It’s well established that travellers carry in their minds a perception of the world dependent upon the ease by which they may travel. These mental maps are coloured by the risks involved. Today, in the UK, the risks are usually of cost and time, few worrying about safety. But even in the UK, it is highly probable that all of us live within an hour of a person who would have no compunction against killing us for a small cash prize. We take for granted that we have an effective policing and military system.
In East Anglia, in 866, the mental map of places one might visit safely, would surely have been rather different. At a time when the daytime rural pedestrian population density might well have been higher than today, much would have depended upon the information available to the potential traveller.
In today’s society, it is conventional for rural walkers to stop and pass the time of day with people they meet. It is quaint, think town-dwellers. But perhaps it was not so innocent in the past. The knowledge of a threat, or a disaster, can be quite rapidly spread by word-of-mouth. A galloping horse can reach speeds of 30 mph. A fast rowed boat, downstream, 12 mph (modern racing eight). If, in 866, the message had been passed from one swift medium to another, a warning might have travelled across land at 100 to 200 miles a day on dry and passable summer roads.
And there was the distinct possibility that a sea-going ship with a following wind could match and outrun this cross-country speed. Even more quick would be the lighting of beacons and the sounding of bells – and the sun flashing on polished helmets.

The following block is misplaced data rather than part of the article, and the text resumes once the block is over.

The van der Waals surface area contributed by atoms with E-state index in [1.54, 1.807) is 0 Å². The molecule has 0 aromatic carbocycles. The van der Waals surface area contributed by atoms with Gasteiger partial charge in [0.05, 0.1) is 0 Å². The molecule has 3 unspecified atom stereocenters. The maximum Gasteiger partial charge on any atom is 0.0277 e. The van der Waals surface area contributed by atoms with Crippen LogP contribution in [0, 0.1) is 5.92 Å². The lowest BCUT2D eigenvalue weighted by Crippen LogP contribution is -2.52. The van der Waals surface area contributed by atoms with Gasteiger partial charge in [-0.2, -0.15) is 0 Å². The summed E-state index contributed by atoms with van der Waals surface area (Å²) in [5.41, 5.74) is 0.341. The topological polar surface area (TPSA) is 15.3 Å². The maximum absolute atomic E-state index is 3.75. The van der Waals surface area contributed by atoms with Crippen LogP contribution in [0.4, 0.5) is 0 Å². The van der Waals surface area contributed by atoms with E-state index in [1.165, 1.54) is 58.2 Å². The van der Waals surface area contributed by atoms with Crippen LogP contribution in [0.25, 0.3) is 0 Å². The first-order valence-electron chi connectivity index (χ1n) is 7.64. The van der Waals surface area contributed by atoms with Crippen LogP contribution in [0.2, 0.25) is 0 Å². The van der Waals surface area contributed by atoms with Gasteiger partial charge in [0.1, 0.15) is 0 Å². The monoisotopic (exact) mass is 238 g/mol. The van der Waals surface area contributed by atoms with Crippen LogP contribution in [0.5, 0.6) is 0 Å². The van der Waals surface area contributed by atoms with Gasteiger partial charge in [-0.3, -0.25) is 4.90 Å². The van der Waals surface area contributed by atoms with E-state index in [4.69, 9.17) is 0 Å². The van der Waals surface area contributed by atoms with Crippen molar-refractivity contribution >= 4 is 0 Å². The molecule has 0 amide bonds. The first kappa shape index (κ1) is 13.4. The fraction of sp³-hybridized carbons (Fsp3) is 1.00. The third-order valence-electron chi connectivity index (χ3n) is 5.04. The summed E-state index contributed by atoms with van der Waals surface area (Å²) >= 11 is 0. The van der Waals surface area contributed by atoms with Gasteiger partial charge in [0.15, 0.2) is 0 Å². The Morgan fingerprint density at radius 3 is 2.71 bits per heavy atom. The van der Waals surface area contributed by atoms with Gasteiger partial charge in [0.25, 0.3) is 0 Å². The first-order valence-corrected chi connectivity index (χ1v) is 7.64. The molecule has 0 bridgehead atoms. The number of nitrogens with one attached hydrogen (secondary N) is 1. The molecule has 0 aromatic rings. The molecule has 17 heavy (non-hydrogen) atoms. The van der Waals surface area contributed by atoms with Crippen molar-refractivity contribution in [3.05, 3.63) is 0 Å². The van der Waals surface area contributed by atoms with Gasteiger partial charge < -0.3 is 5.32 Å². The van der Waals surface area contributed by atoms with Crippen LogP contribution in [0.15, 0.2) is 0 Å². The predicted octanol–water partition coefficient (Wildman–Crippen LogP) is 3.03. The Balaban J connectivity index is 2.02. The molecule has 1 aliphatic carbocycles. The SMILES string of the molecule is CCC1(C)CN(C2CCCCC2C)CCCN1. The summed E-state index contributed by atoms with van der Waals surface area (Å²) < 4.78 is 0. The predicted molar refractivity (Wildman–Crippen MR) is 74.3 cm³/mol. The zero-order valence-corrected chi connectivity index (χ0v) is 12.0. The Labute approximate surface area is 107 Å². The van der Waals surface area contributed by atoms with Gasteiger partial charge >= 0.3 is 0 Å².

Often ignored by historians, I feel, is the psychological effect of the absence of maps. I once worked in Hungary, just after the regime change in 1988. My work demanded that I obtain a detailed understanding of the roads of Budapest but the Hungarian authorities were very reluctant to release their ‘Ordnance Survey’ equivalent maps for security reasons. Without them I was completely unable to do my job and found myself literally lost, both in location and confidence.
So how did the large army of Danes that, according to the AS Chronicle, arrived in East Anglia in 866, cope with the need to understand the lie of the land? Could it have been that the Roman road system provided a conceptual map of the Anglo-Saxon kingdoms in an easily remembered form as is the London Underground Map. Though the coastline was a mess of inlets and protrusions that defied understanding, the simple almost-straight lines of the Fosse Way, Watling Street, Ermine Street, Portway and Akeman Street provided a memorable pattern, linking shorelines and rivers. It is worthy of note that so pronounced in the mind of Guthrum was the Roman road system that both he and Alfred quoted Watling Street as the dividing line between their kingdoms – see the Peace of 878 page.